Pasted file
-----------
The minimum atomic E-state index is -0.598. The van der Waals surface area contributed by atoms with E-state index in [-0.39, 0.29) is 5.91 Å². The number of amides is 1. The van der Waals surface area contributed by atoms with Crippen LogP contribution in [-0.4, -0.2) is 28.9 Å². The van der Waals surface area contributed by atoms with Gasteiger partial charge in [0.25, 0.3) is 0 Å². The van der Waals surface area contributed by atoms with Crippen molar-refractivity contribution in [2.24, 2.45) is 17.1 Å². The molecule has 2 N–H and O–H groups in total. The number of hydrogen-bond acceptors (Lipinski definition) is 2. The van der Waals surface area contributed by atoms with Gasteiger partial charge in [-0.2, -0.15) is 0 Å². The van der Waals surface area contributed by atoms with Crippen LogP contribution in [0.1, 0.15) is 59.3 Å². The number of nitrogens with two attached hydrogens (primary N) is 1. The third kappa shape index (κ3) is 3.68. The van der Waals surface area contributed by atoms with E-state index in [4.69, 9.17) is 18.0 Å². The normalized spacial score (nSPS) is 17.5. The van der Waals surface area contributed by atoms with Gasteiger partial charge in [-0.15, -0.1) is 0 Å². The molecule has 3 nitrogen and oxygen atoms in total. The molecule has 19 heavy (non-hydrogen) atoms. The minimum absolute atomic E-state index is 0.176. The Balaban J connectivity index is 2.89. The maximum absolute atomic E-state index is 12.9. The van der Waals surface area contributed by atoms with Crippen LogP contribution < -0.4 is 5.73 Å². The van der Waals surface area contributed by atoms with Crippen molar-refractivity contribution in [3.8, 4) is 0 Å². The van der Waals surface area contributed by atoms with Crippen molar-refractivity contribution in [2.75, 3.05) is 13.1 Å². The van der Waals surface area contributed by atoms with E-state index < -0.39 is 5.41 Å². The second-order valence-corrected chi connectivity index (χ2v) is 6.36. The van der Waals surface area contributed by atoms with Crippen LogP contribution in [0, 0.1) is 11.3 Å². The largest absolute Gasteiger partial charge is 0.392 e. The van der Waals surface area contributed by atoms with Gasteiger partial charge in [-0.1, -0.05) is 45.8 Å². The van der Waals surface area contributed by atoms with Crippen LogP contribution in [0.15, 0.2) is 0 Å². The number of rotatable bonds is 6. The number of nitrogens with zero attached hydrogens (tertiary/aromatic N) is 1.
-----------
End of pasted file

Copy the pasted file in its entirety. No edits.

The minimum atomic E-state index is -0.598. The van der Waals surface area contributed by atoms with E-state index in [-0.39, 0.29) is 5.91 Å². The number of amides is 1. The van der Waals surface area contributed by atoms with Crippen LogP contribution in [-0.4, -0.2) is 28.9 Å². The van der Waals surface area contributed by atoms with Gasteiger partial charge in [0.25, 0.3) is 0 Å². The van der Waals surface area contributed by atoms with Crippen molar-refractivity contribution in [2.24, 2.45) is 17.1 Å². The molecule has 2 N–H and O–H groups in total. The number of hydrogen-bond acceptors (Lipinski definition) is 2. The van der Waals surface area contributed by atoms with Gasteiger partial charge in [-0.2, -0.15) is 0 Å². The van der Waals surface area contributed by atoms with Crippen LogP contribution in [0.1, 0.15) is 59.3 Å². The number of nitrogens with two attached hydrogens (primary N) is 1. The third kappa shape index (κ3) is 3.68. The van der Waals surface area contributed by atoms with E-state index in [4.69, 9.17) is 18.0 Å². The normalized spacial score (nSPS) is 17.5. The van der Waals surface area contributed by atoms with Gasteiger partial charge in [-0.15, -0.1) is 0 Å². The molecule has 3 nitrogen and oxygen atoms in total. The molecule has 19 heavy (non-hydrogen) atoms. The minimum absolute atomic E-state index is 0.176. The Balaban J connectivity index is 2.89. The maximum absolute atomic E-state index is 12.9. The van der Waals surface area contributed by atoms with Crippen LogP contribution < -0.4 is 5.73 Å². The van der Waals surface area contributed by atoms with Crippen molar-refractivity contribution in [3.8, 4) is 0 Å². The van der Waals surface area contributed by atoms with Crippen molar-refractivity contribution in [2.75, 3.05) is 13.1 Å². The van der Waals surface area contributed by atoms with E-state index < -0.39 is 5.41 Å². The second-order valence-corrected chi connectivity index (χ2v) is 6.36. The van der Waals surface area contributed by atoms with Crippen LogP contribution in [0, 0.1) is 11.3 Å². The largest absolute Gasteiger partial charge is 0.392 e. The van der Waals surface area contributed by atoms with Gasteiger partial charge in [-0.1, -0.05) is 45.8 Å². The van der Waals surface area contributed by atoms with Crippen LogP contribution in [0.15, 0.2) is 0 Å². The number of rotatable bonds is 6. The number of nitrogens with zero attached hydrogens (tertiary/aromatic N) is 1.